Today, I thought I would write about Iris pumila itself. Besides being an extraordinary find for iris hybridizers, it is a delightfully varied species that makes a wonderful garden plant. It is invariably the first bearded iris to bloom in the spring, starting several weeks before most of the hybrid dwarf cultivars.
Iris pumila is among the tiniest of bearded irises, with the tip of the blooms only about 10 cm from the ground. Usually, the stem is so short as to be hardly detectable; the blooms are held aloft on an elongated perianth tube, so that each bloom seems to be just sitting atop the rhizome from which it grows.
The species shows a phenomenal range of color. To judge from pictures I have seen on the internet, Ukraine seems to be the center of its diversity, with many extraordinary color combinations seldom seen in plants that have been imported to the US or western Europe.
The basic color may be blue, purple, yellow, or white, in any shade from pale to intensely saturated. There is almost always a darker "spot pattern" on the falls, which may be small or may cover virtually the entire petal. The spot may be solid color, or appear as rays or veins or an uneven wash of color.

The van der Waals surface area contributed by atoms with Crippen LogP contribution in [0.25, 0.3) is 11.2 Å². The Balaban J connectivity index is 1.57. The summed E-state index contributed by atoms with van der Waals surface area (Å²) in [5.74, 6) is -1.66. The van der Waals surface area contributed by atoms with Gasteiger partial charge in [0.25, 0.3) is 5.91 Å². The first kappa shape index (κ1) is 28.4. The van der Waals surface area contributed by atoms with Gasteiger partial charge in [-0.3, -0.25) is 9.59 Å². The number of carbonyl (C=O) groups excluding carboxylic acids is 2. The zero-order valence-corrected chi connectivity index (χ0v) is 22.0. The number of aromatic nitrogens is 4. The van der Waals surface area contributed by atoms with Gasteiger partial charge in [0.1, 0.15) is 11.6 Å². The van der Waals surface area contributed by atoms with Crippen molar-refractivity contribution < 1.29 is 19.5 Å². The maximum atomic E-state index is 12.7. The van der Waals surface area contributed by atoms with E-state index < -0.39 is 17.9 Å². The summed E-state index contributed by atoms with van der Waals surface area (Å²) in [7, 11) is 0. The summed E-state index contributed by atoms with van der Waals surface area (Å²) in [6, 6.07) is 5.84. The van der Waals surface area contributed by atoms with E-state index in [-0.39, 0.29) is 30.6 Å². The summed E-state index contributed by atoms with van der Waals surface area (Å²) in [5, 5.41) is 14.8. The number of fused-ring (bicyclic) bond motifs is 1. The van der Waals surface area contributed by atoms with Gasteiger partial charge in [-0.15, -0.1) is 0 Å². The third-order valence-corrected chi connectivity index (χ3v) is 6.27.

There are also named cultivars of Iris pumila available from specialty iris growers. Many of these are registered as miniature dwarf bearded (MDB), since they meet the definition of the class. More recently, some have been registered as species (SPEC). One very popular Iris pumila cultivar is 'Little Drummer Boy' (Willott, 1997), which won the Caparne-Welch Medal for best MDB in 2005.
|'Little Drummer Boy' (Willott, 1997)|
|'Keystone Oracle' (Jesberger, 2011)|
|'Hobbit' (Miller, 2004)|
|'Royal Wonder' (Coleman, 2013)|